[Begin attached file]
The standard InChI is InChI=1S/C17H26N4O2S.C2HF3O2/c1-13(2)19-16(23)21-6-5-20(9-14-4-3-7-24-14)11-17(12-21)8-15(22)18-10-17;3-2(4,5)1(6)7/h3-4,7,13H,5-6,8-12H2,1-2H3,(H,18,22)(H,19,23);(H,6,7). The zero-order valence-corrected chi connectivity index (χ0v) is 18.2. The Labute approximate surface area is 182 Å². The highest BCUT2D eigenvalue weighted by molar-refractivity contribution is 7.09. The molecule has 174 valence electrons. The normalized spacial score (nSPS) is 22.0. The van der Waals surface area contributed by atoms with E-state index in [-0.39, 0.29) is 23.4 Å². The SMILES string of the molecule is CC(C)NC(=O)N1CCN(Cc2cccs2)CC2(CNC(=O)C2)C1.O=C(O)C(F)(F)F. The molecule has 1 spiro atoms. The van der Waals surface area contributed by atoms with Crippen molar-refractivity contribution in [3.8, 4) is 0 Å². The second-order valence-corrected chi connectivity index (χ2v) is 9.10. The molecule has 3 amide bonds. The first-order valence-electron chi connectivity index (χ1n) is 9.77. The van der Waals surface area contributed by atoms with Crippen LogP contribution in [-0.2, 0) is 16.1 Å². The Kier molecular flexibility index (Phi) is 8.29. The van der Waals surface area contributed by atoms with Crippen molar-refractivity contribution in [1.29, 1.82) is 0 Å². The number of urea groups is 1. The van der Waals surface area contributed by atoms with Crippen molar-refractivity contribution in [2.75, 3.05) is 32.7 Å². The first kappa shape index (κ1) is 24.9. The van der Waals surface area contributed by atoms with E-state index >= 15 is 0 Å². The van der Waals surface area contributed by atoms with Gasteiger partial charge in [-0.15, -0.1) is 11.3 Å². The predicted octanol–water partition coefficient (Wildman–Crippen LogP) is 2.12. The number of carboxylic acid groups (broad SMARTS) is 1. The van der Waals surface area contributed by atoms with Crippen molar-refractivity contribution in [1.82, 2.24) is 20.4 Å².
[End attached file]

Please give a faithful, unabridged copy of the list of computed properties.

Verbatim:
The standard InChI is InChI=1S/C17H26N4O2S.C2HF3O2/c1-13(2)19-16(23)21-6-5-20(9-14-4-3-7-24-14)11-17(12-21)8-15(22)18-10-17;3-2(4,5)1(6)7/h3-4,7,13H,5-6,8-12H2,1-2H3,(H,18,22)(H,19,23);(H,6,7). The zero-order valence-corrected chi connectivity index (χ0v) is 18.2. The Labute approximate surface area is 182 Å². The highest BCUT2D eigenvalue weighted by molar-refractivity contribution is 7.09. The molecule has 174 valence electrons. The normalized spacial score (nSPS) is 22.0. The van der Waals surface area contributed by atoms with E-state index in [-0.39, 0.29) is 23.4 Å². The SMILES string of the molecule is CC(C)NC(=O)N1CCN(Cc2cccs2)CC2(CNC(=O)C2)C1.O=C(O)C(F)(F)F. The molecule has 1 spiro atoms. The van der Waals surface area contributed by atoms with Crippen molar-refractivity contribution in [3.8, 4) is 0 Å². The second-order valence-corrected chi connectivity index (χ2v) is 9.10. The molecule has 3 amide bonds. The first-order valence-electron chi connectivity index (χ1n) is 9.77. The van der Waals surface area contributed by atoms with Crippen LogP contribution in [-0.2, 0) is 16.1 Å². The Kier molecular flexibility index (Phi) is 8.29. The van der Waals surface area contributed by atoms with Crippen molar-refractivity contribution in [1.29, 1.82) is 0 Å². The number of urea groups is 1. The van der Waals surface area contributed by atoms with Crippen molar-refractivity contribution in [2.75, 3.05) is 32.7 Å². The first kappa shape index (κ1) is 24.9. The van der Waals surface area contributed by atoms with E-state index >= 15 is 0 Å². The van der Waals surface area contributed by atoms with Gasteiger partial charge in [-0.15, -0.1) is 11.3 Å². The predicted octanol–water partition coefficient (Wildman–Crippen LogP) is 2.12. The number of carboxylic acid groups (broad SMARTS) is 1. The van der Waals surface area contributed by atoms with Crippen molar-refractivity contribution in [1.82, 2.24) is 20.4 Å².